Category Archives: Promotion

Write the future

If you haven’t yet seen this 3-minute Nike epic, watch it now.

Starring international soccer superstars Didier Drogba, Wayne Rooney and Cristiano Ronaldo, the video has broken the record for attracting the biggest viral audience in the first week of a campaign, with 7.8 million views, according to Ad Age. Ten days from launch, its YouTube count alone is about 10 million.

This is great stuff, which, after all, is its point.

Worst newspaper campaign, ever

Maybe not.

But this commercial proclaims itself the “Greatest ad campaign ever!” … and the NYS Press Association, whose own newspapers-are-great campaign is also anything but, concurs, urging its members to listen up.

This is a great spot — but does it sell us on newspapers, or illustrate why newspapers are beside the point?

Here’s one of the comments under YouTube’s post of this video:

The irony is I first read about this on Google Reader after some people I were following recommended it and I ended up watching it on a social media site.

And other:

Doesn’t this ad prove that social media work better than old fashioned regular print campaigns?

And this:

If print was the most powerful way to reach the target audience, why bother making a video about it? Seems like an effective, disruptive, viral video to me, that contradicts what it says at the end. It’s a clever ad for the agency as a “pattern interrupt” in this case.

For more comments, click here.

It’s just very sad

I don’t have it in me as the sun sets this Friday for a fresh rant about the $4-million well-intentioned but wrong-headed newspapers-are-alive-and-kicking campaign engineered by the New York Press Association. I said my piece on Feb. 23 (Hey, Opie — in New York, the newspapers think it’s the 1950s. Let’s put our pop in a sack and ride the Chevy to the levy and gaze at the stars) and on Feb. 18 (Promoting the walking dead).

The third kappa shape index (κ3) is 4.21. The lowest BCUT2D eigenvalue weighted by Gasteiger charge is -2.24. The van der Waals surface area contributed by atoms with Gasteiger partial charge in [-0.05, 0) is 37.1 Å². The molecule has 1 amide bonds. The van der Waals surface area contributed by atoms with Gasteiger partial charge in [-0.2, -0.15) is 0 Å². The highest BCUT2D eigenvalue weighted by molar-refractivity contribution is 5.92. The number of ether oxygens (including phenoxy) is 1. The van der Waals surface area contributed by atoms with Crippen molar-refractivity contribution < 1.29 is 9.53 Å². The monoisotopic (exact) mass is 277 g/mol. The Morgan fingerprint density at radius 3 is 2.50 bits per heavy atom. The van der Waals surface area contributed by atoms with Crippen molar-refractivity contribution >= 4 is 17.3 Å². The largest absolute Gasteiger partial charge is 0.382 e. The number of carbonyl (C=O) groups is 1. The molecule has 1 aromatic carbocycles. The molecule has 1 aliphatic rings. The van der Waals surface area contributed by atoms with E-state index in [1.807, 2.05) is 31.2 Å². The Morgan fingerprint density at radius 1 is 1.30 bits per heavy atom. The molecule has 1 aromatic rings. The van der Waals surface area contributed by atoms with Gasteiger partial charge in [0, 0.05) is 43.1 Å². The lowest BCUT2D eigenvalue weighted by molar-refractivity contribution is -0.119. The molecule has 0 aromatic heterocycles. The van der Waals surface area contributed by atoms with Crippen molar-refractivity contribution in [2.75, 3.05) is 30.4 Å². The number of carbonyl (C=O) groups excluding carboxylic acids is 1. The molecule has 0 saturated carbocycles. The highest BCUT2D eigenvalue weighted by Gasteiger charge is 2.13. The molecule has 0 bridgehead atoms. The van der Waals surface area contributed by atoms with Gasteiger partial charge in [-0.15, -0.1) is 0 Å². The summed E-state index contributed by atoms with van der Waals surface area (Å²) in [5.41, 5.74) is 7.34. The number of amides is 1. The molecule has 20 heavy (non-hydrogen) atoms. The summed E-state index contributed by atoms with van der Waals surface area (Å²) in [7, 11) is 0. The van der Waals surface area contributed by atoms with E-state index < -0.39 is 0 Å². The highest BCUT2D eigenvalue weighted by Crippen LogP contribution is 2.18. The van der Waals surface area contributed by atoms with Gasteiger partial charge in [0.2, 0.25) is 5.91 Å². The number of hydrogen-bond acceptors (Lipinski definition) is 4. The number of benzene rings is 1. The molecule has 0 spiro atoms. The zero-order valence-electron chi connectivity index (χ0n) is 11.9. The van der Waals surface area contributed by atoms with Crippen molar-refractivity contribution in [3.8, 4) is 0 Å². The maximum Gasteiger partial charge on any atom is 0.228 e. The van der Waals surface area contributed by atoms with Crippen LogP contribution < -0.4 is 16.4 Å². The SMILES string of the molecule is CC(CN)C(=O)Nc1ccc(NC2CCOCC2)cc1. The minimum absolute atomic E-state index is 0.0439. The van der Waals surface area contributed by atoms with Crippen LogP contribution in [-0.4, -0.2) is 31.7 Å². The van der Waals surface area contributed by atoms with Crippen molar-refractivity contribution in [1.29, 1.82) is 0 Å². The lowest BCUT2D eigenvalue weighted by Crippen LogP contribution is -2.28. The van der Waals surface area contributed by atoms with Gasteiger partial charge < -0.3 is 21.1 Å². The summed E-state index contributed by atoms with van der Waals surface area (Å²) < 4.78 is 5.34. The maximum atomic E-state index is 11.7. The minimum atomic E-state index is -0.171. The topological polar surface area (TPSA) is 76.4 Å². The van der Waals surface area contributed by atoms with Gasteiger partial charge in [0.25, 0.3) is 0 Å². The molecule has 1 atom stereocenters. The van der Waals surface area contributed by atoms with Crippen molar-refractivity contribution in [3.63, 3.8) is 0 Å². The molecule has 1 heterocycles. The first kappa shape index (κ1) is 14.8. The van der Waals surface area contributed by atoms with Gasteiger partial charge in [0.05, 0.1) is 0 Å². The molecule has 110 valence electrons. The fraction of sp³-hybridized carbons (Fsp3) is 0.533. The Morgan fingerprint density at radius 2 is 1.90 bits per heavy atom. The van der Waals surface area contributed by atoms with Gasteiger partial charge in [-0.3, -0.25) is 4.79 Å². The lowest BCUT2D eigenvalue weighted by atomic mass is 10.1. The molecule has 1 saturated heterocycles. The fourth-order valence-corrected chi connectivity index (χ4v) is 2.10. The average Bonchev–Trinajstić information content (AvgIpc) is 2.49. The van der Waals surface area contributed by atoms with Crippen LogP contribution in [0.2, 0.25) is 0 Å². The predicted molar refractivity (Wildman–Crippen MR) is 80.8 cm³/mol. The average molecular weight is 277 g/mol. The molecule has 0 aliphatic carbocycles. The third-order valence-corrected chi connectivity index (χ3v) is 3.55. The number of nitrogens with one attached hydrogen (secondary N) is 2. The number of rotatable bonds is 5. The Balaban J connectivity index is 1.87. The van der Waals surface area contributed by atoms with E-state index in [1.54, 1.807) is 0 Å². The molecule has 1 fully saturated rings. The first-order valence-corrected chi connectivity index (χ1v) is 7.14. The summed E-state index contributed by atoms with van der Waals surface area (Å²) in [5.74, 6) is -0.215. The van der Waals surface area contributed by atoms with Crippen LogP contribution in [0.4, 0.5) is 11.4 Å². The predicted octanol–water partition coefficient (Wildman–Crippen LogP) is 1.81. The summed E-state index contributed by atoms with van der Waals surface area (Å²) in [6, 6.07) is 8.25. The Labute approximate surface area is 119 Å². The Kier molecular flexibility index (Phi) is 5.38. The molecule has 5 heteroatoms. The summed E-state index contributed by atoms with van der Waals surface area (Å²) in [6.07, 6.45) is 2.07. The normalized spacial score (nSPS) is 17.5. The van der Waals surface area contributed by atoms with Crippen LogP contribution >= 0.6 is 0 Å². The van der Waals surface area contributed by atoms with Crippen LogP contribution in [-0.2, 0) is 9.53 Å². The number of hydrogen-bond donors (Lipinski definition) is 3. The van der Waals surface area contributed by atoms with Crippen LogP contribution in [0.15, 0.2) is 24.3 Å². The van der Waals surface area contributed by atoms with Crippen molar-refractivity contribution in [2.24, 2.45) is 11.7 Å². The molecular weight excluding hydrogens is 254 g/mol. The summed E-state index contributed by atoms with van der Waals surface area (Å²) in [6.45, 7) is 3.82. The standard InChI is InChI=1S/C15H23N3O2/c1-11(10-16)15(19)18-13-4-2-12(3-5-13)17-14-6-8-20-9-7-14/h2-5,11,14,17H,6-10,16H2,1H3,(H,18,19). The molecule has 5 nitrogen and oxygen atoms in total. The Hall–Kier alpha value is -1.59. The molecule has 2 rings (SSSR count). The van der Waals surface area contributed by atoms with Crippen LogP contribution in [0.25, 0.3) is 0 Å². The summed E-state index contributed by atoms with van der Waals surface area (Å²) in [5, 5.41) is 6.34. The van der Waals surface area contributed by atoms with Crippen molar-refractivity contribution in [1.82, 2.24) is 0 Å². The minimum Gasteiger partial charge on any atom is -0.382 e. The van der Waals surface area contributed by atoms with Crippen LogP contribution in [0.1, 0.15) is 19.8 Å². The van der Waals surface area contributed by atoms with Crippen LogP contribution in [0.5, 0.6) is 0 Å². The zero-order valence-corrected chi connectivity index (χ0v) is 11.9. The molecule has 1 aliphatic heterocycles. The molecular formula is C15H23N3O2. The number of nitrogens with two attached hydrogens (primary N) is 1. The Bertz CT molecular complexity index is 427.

[UPDATE: Click the Feb. 23 link and scroll to the bottom to read fresh comments posted March 31 through April 2.]

Today, Andrew Sullivan’s Daily Dish on the Atlantic put this ad from the campaign under a “Creepy Ad Watch” headline.

Sullivan quoted Copyranter:

New York City residents, your local papers want you to know that, while, yes they may be mortally wounded by digital news sources and even stupid blogs that break the big stories before they can, they’re not going down without passive-aggressively making you feel guilty as hell about their demise. That “Told ya” is just so preciously fucking childish.

And Lindsay Beyerstein on BigThink said this:

Print is officially dead. I held out hope longer than most, but I knew it was all over yesterday when this ad appeared at my New York City subway stop. …

This ad perfectly distills the ineptness of the newspaper industry. An unidentified group of managers at community papers pooled their last remaining dollars to hire an advertising agency to build a campaign around the idea of “Nobody loves us, but we told you so.” The money they spent guilt-tripping their readership could have funded coverage said readers actually care about.

Click on Coney Media’s Feb. 23 post to see the other ads in this series.